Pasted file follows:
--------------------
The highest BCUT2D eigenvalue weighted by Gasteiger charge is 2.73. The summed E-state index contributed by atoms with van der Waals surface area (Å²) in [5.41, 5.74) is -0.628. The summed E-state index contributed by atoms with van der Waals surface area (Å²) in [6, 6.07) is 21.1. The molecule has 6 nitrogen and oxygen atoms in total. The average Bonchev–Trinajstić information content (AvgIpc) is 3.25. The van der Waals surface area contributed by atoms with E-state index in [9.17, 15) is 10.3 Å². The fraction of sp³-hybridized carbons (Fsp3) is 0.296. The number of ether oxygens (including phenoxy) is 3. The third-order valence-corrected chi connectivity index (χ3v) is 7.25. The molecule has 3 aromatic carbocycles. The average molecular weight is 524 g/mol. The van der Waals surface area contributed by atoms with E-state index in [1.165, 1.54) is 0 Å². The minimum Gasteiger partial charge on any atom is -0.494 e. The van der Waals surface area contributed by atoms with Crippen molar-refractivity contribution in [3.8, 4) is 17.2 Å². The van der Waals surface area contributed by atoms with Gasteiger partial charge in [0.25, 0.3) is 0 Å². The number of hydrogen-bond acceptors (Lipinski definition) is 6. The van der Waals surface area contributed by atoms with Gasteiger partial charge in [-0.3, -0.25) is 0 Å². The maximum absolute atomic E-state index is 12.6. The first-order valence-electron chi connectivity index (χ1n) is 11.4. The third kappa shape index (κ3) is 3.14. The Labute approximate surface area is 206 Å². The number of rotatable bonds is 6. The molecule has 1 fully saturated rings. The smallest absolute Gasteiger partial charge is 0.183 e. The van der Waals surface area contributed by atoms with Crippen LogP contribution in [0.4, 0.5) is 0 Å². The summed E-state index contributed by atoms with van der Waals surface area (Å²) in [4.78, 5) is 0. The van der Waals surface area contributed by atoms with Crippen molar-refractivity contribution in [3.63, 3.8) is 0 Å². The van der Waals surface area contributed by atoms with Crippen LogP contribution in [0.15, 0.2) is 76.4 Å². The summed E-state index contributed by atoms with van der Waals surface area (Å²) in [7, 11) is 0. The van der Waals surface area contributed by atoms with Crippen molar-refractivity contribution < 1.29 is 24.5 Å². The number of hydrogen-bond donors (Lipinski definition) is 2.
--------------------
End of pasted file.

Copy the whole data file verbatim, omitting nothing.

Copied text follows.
The highest BCUT2D eigenvalue weighted by Gasteiger charge is 2.73. The summed E-state index contributed by atoms with van der Waals surface area (Å²) in [5.41, 5.74) is -0.628. The summed E-state index contributed by atoms with van der Waals surface area (Å²) in [6, 6.07) is 21.1. The molecule has 6 nitrogen and oxygen atoms in total. The average Bonchev–Trinajstić information content (AvgIpc) is 3.25. The van der Waals surface area contributed by atoms with E-state index in [9.17, 15) is 10.3 Å². The fraction of sp³-hybridized carbons (Fsp3) is 0.296. The number of ether oxygens (including phenoxy) is 3. The third-order valence-corrected chi connectivity index (χ3v) is 7.25. The molecule has 3 aromatic carbocycles. The average molecular weight is 524 g/mol. The van der Waals surface area contributed by atoms with E-state index in [1.165, 1.54) is 0 Å². The minimum Gasteiger partial charge on any atom is -0.494 e. The van der Waals surface area contributed by atoms with Crippen molar-refractivity contribution in [3.8, 4) is 17.2 Å². The van der Waals surface area contributed by atoms with Gasteiger partial charge in [0.25, 0.3) is 0 Å². The number of hydrogen-bond acceptors (Lipinski definition) is 6. The van der Waals surface area contributed by atoms with Gasteiger partial charge in [-0.3, -0.25) is 0 Å². The maximum absolute atomic E-state index is 12.6. The first-order valence-electron chi connectivity index (χ1n) is 11.4. The third kappa shape index (κ3) is 3.14. The Labute approximate surface area is 206 Å². The number of rotatable bonds is 6. The molecule has 1 fully saturated rings. The smallest absolute Gasteiger partial charge is 0.183 e. The van der Waals surface area contributed by atoms with Crippen LogP contribution in [0.4, 0.5) is 0 Å². The summed E-state index contributed by atoms with van der Waals surface area (Å²) in [4.78, 5) is 0. The van der Waals surface area contributed by atoms with Crippen molar-refractivity contribution in [3.63, 3.8) is 0 Å². The van der Waals surface area contributed by atoms with Crippen LogP contribution in [0.15, 0.2) is 76.4 Å². The summed E-state index contributed by atoms with van der Waals surface area (Å²) in [7, 11) is 0. The van der Waals surface area contributed by atoms with Crippen molar-refractivity contribution < 1.29 is 24.5 Å². The number of hydrogen-bond donors (Lipinski definition) is 2.